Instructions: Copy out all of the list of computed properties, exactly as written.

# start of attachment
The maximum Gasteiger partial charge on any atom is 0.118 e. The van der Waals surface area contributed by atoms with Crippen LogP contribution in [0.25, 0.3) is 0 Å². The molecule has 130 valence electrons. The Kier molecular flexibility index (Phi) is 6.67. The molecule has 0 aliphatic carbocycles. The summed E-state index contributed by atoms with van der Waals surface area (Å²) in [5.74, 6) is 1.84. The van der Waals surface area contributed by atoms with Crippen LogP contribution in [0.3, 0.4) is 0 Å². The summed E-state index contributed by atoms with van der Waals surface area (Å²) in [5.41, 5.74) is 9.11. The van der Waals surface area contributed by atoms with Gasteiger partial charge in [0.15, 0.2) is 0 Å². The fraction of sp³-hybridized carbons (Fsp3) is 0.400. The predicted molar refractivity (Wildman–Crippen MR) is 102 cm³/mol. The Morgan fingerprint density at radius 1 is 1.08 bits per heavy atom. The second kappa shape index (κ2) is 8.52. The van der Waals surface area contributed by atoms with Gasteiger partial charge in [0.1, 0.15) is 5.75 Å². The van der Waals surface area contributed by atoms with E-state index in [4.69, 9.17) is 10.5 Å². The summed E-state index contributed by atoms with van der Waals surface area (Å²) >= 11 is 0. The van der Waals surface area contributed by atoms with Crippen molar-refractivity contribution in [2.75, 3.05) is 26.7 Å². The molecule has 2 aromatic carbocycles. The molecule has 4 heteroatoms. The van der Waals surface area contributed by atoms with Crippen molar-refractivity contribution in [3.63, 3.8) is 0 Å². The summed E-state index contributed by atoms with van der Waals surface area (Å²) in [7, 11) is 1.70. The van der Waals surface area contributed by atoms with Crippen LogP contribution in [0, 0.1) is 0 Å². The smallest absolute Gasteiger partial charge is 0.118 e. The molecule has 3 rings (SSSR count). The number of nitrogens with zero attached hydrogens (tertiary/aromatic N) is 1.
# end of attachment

The maximum Gasteiger partial charge on any atom is 0.118 e. The van der Waals surface area contributed by atoms with Crippen LogP contribution in [0.25, 0.3) is 0 Å². The molecule has 130 valence electrons. The Kier molecular flexibility index (Phi) is 6.67. The molecule has 0 aliphatic carbocycles. The summed E-state index contributed by atoms with van der Waals surface area (Å²) in [5.74, 6) is 1.84. The van der Waals surface area contributed by atoms with Crippen LogP contribution in [0.3, 0.4) is 0 Å². The summed E-state index contributed by atoms with van der Waals surface area (Å²) in [5.41, 5.74) is 9.11. The van der Waals surface area contributed by atoms with Gasteiger partial charge in [0.15, 0.2) is 0 Å². The fraction of sp³-hybridized carbons (Fsp3) is 0.400. The predicted molar refractivity (Wildman–Crippen MR) is 102 cm³/mol. The Morgan fingerprint density at radius 1 is 1.08 bits per heavy atom. The second kappa shape index (κ2) is 8.52. The van der Waals surface area contributed by atoms with Gasteiger partial charge in [0.1, 0.15) is 5.75 Å². The van der Waals surface area contributed by atoms with E-state index in [4.69, 9.17) is 10.5 Å². The summed E-state index contributed by atoms with van der Waals surface area (Å²) >= 11 is 0. The van der Waals surface area contributed by atoms with Crippen molar-refractivity contribution in [2.75, 3.05) is 26.7 Å². The molecule has 2 aromatic carbocycles. The molecule has 4 heteroatoms. The van der Waals surface area contributed by atoms with Crippen molar-refractivity contribution in [3.63, 3.8) is 0 Å². The summed E-state index contributed by atoms with van der Waals surface area (Å²) in [7, 11) is 1.70. The van der Waals surface area contributed by atoms with Crippen LogP contribution in [0, 0.1) is 0 Å². The smallest absolute Gasteiger partial charge is 0.118 e. The molecule has 3 rings (SSSR count). The number of nitrogens with zero attached hydrogens (tertiary/aromatic N) is 1.